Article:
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Tag Archives: powershell

PS: Adding nodes to JSON object

Whilst working on vRA REST API to provision new virtual machines, one of task was to get the template for that catalog item and fill in required values.

One of the values common to most templates is the datacenter_location value. By default it will be null. That is not a big deal if you don’t care which datacenter your VM is being provisioned to, but what if you want to specify a location?

...
"_cluster": 1,
"_hasChildren": false,
"cpu": 1,
"datacenter_location":  null,
...

In this case the values should be as such

 "_cluster": 1,
"_hasChildren": false,
"cpu": 1,
"datacenter_location": {
               "classId": "Infrastructure.Compute.DataCenterLocations",
               "id": "DC1"
            },

This is how you can add the values into the JSON object (I am assuming that you already gotten the bearer token in the $vratoken variable) Read the rest of this entry »

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Posted by on August 2, 2018 in powershell, vmware

 

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PS+REST:NSX Central CLI using REST API

As a second part from my previous post, I modified the script to run Central CLI. One thing to note, you need to add “accept”=”text/plain” into the header when running central CLI command or you will get 406 errors (sorry, I found this out in one of the blogs, but couldn’t give the proper credits).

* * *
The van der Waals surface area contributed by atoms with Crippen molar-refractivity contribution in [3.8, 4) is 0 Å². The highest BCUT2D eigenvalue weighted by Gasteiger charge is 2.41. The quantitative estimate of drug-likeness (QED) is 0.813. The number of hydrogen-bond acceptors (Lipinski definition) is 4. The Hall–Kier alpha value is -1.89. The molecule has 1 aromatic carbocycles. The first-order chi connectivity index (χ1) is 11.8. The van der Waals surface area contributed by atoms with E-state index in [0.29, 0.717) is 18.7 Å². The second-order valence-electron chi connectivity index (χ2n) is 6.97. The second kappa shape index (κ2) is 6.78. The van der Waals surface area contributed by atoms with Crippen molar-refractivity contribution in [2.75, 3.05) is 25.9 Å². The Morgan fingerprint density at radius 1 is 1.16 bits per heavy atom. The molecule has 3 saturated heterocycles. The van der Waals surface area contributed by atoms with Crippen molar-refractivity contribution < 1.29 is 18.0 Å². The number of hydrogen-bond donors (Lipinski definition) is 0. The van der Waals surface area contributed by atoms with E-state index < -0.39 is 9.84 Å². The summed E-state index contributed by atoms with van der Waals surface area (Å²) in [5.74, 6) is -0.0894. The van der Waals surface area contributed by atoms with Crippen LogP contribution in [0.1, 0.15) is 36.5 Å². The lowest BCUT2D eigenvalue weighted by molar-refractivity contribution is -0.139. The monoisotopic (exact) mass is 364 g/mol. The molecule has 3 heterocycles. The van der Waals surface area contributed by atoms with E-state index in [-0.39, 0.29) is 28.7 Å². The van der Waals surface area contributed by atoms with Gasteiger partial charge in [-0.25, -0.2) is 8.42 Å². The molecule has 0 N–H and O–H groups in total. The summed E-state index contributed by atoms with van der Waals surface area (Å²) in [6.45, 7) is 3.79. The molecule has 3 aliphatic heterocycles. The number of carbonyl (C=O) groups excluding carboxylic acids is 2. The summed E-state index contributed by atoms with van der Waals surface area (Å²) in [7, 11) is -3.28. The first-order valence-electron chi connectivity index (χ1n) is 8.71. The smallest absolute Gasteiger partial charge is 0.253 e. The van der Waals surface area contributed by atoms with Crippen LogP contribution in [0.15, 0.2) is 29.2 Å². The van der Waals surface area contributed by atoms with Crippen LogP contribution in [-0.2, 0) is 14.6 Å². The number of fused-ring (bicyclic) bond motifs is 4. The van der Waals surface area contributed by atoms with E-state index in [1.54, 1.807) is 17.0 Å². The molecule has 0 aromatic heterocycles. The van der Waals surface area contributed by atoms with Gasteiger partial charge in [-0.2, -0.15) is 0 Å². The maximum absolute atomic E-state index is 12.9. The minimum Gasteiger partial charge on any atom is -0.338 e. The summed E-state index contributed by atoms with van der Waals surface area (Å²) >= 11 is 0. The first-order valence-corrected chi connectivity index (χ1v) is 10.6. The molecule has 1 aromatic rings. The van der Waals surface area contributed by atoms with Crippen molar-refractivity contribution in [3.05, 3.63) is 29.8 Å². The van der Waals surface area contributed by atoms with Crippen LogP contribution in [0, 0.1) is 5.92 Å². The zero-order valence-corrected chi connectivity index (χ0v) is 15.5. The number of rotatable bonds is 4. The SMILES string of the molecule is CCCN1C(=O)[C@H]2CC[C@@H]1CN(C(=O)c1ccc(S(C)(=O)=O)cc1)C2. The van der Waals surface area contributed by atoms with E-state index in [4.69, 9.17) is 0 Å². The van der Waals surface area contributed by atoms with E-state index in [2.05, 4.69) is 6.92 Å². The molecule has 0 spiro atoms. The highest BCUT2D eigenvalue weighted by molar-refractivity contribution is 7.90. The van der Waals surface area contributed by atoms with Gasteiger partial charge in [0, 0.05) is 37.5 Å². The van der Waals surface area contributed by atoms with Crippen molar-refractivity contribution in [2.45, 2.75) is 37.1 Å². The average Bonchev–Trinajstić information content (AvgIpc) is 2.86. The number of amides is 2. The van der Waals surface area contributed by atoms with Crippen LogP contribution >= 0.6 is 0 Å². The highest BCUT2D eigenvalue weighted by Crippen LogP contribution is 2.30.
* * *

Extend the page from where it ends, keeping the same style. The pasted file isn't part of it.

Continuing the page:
Lastly the request returns a bunch of text and not XML or JSON.

nsxoutput

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Posted by on February 15, 2018 in powershell, vmware

 

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PS:One liner to grab IP from DNS name

Needless to say, it’s not hard to grab IP address from a DNS name. There are at least 2 commands that come to mind:

[System.Net.Dns]::GetHostAddresses($hostname)
Test-Connection $hostname

But what if you want to grab the IP address of a list of host names AND ensure that the command doesn’t skip the output if the host name is unresolved? Read the rest of this entry »

 
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Posted by on January 23, 2018 in powershell

 

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Powershell and splatting: passing switch parameter to another script

I came across the term splatting previously, but never really paid heed to it until recently when I needed to pass a switch parameter as a variable to another script, like this:

param(
[string]$Name,
[string]$Server,
[switch]$SkipHost
)
if ($SkipHost) {$s = "-SkipHost"} else {$SkipHost = ""}
.\script1.ps1 -Name $name $s
.\script2.ps1 -Name $name -Server $server

The line at script1.ps1 obviously don’t work and will cause an error when executed.